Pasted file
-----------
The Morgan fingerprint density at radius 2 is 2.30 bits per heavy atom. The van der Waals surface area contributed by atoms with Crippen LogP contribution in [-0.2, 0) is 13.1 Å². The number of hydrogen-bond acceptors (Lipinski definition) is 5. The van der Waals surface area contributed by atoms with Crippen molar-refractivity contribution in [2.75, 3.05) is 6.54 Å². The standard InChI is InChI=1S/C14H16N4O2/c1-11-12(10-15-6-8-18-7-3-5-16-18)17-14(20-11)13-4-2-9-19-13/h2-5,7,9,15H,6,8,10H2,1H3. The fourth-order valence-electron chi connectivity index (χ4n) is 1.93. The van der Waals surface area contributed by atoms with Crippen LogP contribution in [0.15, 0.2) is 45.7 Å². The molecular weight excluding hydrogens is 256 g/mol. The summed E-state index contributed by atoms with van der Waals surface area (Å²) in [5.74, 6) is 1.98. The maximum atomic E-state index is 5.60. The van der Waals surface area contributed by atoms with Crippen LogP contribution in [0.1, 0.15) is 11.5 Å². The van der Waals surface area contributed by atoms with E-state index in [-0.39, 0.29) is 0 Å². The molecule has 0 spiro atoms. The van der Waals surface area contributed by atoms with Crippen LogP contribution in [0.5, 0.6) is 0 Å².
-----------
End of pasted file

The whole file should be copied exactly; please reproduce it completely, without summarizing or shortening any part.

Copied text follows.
The Morgan fingerprint density at radius 2 is 2.30 bits per heavy atom. The van der Waals surface area contributed by atoms with Crippen LogP contribution in [-0.2, 0) is 13.1 Å². The number of hydrogen-bond acceptors (Lipinski definition) is 5. The van der Waals surface area contributed by atoms with Crippen molar-refractivity contribution in [2.75, 3.05) is 6.54 Å². The standard InChI is InChI=1S/C14H16N4O2/c1-11-12(10-15-6-8-18-7-3-5-16-18)17-14(20-11)13-4-2-9-19-13/h2-5,7,9,15H,6,8,10H2,1H3. The fourth-order valence-electron chi connectivity index (χ4n) is 1.93. The van der Waals surface area contributed by atoms with Crippen LogP contribution in [0.15, 0.2) is 45.7 Å². The molecular weight excluding hydrogens is 256 g/mol. The summed E-state index contributed by atoms with van der Waals surface area (Å²) in [5.74, 6) is 1.98. The maximum atomic E-state index is 5.60. The van der Waals surface area contributed by atoms with Crippen LogP contribution in [0.1, 0.15) is 11.5 Å². The van der Waals surface area contributed by atoms with E-state index in [-0.39, 0.29) is 0 Å². The molecule has 0 spiro atoms. The van der Waals surface area contributed by atoms with Crippen LogP contribution in [0.5, 0.6) is 0 Å².